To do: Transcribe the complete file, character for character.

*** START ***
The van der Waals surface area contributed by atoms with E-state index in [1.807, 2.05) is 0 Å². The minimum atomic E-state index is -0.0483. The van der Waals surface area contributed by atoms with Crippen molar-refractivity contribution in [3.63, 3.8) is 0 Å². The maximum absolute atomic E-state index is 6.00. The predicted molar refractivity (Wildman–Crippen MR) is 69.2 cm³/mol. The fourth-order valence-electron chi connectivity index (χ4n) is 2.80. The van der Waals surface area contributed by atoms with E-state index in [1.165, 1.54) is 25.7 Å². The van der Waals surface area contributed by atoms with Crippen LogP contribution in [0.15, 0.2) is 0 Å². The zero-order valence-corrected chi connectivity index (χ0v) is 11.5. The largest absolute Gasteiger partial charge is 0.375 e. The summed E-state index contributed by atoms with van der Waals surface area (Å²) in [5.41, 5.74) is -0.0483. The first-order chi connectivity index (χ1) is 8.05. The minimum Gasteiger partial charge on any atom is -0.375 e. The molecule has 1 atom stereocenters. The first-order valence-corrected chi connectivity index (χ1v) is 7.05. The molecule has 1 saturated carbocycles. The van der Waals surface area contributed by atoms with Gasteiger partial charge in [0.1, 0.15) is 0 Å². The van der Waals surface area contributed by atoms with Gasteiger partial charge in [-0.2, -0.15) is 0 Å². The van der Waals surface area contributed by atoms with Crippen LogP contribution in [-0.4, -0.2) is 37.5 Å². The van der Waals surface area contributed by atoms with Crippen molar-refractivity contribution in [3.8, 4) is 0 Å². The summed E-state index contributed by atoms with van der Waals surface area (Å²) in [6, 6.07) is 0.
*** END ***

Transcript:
The van der Waals surface area contributed by atoms with E-state index in [1.807, 2.05) is 0 Å². The minimum atomic E-state index is -0.0483. The van der Waals surface area contributed by atoms with Crippen molar-refractivity contribution in [3.63, 3.8) is 0 Å². The maximum absolute atomic E-state index is 6.00. The predicted molar refractivity (Wildman–Crippen MR) is 69.2 cm³/mol. The fourth-order valence-electron chi connectivity index (χ4n) is 2.80. The van der Waals surface area contributed by atoms with E-state index in [1.165, 1.54) is 25.7 Å². The van der Waals surface area contributed by atoms with Crippen LogP contribution in [0.15, 0.2) is 0 Å². The zero-order valence-corrected chi connectivity index (χ0v) is 11.5. The largest absolute Gasteiger partial charge is 0.375 e. The summed E-state index contributed by atoms with van der Waals surface area (Å²) in [5.41, 5.74) is -0.0483. The first-order chi connectivity index (χ1) is 8.05. The minimum Gasteiger partial charge on any atom is -0.375 e. The molecule has 1 atom stereocenters. The first-order valence-corrected chi connectivity index (χ1v) is 7.05. The molecule has 1 saturated carbocycles. The van der Waals surface area contributed by atoms with Gasteiger partial charge in [0.1, 0.15) is 0 Å². The van der Waals surface area contributed by atoms with Gasteiger partial charge in [-0.2, -0.15) is 0 Å². The van der Waals surface area contributed by atoms with Crippen LogP contribution in [-0.4, -0.2) is 37.5 Å². The van der Waals surface area contributed by atoms with Crippen molar-refractivity contribution in [3.8, 4) is 0 Å². The summed E-state index contributed by atoms with van der Waals surface area (Å²) in [6, 6.07) is 0.